We’re happy to share this perspective on leadership from educational consultant (and DAL committee member), Christina Fecio.
“What is leadership?”
When I ask that question in a group, at least one person is always compelled to google it and/or someone answers it with an inspirational quote.
As a self-admitted “word nerd” I do love a good quote — but when I’m asking you a question, I’m more interested in your own response, in your own words. Your words give me insight about how you think and that insight is important to me.
So I’ve changed my approach a little and now I ask this:
Whose leadership has positively impacted your life? Think about that influential teacher, or coach, or supervisor who immediately comes to mind when you think “leader” and when you can see that face in your mind, ask yourself: “What did that person consistently do well?”
My next question is usually, “… and how did that make you feel?” That focus on feelings makes many people feel uncomfortable; vulnerability is uncomfortable. Yet, when we wait through the awkward pause and one brave soul speaks up? That’s where the magic happens.
When that first response makes it okay (for most people) to be vulnerable, we hear some powerful responses. We hear words likevalued, appreciated, seen, andempowered. We hear words likehappy, loved, respected, andjoyful.
In those moments, we find an authentic answer to that very first question, “What is leadership?” — because we’re ready to focus on our potential to inspire those same feelings in others.
Directors in WNY have shared questions regarding the recent regulatory changes. Our first tip, of course, is to suggest open, honest communication with your licensor — don’t be afraid to call him/her with your questions.
Separately, we’d like to suggest checking out this informational video from OCFS, if you haven’t seen it yet:
Engaging in warm, positive, 1:1 daily interactions with children is recommended as a key strategy for building relationships with young children — but did you know it’s equally essential for adults?
Whether you’re commenting on something that you observed (“Hey, I appreciated that engagement you had with Dion”) or offering a simple, sincere “thank you” at the end of a shift, make it a point to connect with every team member, every day.
Your personal attention says, “I see you” — and being noticed helps team members feel valued and appreciated.
Many thanks to Julie Pelletier for sharing today’s Quick Tip.
When you have a loooooooong to-do list that is interrupted by bathroom breaks, phone calls, and other things that reliably pop up, it’s easy to be busy all day long and still wrap up the day feeling like you didn’t accomplish anything.
A short list can help you stay focused and productive — and it’s as easy as it sounds. At the beginning of each day, make a short list of your top priorities; the short list becomes your to-do list…and it’s magical because it’s manageable!
Need a specific strategy? Try the 1-3-5 rule, explained in this article; 1 big thing + 3 medium things + 5 small things = a super satisfying to-do list!
A new school year, like every season of change, is busy and can feel overwhelming to children and adults alike.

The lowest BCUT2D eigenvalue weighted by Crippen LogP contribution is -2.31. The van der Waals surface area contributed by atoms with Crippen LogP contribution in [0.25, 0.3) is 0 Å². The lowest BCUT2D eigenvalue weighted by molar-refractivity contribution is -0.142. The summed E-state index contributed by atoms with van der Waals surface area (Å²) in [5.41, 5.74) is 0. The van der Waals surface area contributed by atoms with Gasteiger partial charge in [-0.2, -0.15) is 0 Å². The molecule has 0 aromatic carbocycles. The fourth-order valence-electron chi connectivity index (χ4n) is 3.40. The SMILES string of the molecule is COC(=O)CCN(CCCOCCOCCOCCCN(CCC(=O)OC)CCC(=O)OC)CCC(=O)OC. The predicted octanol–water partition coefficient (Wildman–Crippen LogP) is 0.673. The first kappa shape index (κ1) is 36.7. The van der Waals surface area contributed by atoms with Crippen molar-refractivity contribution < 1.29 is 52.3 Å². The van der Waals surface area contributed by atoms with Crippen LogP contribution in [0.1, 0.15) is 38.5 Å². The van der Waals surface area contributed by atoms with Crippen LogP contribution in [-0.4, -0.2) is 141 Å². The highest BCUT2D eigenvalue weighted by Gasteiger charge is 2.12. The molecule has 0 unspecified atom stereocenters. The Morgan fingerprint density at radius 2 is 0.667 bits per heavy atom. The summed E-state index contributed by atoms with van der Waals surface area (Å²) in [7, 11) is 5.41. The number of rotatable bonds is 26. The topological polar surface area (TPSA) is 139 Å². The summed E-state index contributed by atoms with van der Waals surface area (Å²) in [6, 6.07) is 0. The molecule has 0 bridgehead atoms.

To help teachers manage the transition, add a little pick-me-up to your staff lounge. Show them you care with a “de-stress basket” that contains various teas, coffees, snacks, a stress ball and/or adult coloring pages, and most importantly, chocolate.
In a world where we’re bombarded with negative information — social media, news, advertisements, and more — it can help your mindset (and your productivity) to focus on the positive.
Consider posting a few positive, inspirational quotes around your office and in shared spaces. Whether you jot them on sticky notes or create a fancy display, you’re adding a “feel good” vibe to your program — and that can never hurt!
Many thanks to Kim Suminski, CEO of Child Care Resource Network, for sharing today’s quick tip — and for sharing some of her favorite quotes, too!
Even on the days that it seems impossible — actually, especially on those days — take a break.
Ideally, take an actual lunch break (check out 7 great reasons why here) but at minimum, take a few minutes to walk outside. The act of physically exiting the building and breathing fresh air can be the mental reset you need to tackle the rest of the day.
… and if you can, put your feet in the grass! The very simple act of walking barefoot on grass is a powerful and natural stress reliever.
Many thanks to Christina Fecio for sharing today’s Quick Tip.
A valued member of the DAL Advisory Committee, Christina is an independent educational consultant. You can find her at www.christinafecio.com
Juggling backpacks, diaper bags, traffic, and a busy work schedule means that the morning routine can be hectic and overwhelming for parents — especially during transition times like the back-to-school season.
One easy way to show families some love during the morning drop off is to place an unexpected treat at your front desk. A simple spread of portable breakfast items (think cereal bars, whole fruit, and coffee in to-go cups) will have parents smiling as they are headed out the door.
Many thanks to Lana Diaz for sharing today’s Quick Tip.
Talking about self-care sometimes conjures up images of bubble baths or a fancy latte, but at its heart, it’s really just a reminder to give deliberate time and attention to your own well-being. As the saying goes, “You can’t pour from an empty cup.” One solid self-care strategy is to lighten your “mental load” by letting go of things you cannot control. Check out this quick video to learn more: Professor Teaches Important Lesson (3 minutes)
Many thanks to Sara Lamoreaux for sharing today’s Quick Tip.
A valued member of the DAL Advisory Committee, Sara is a Quality Improvement Specialist for QUALITYstarsNY.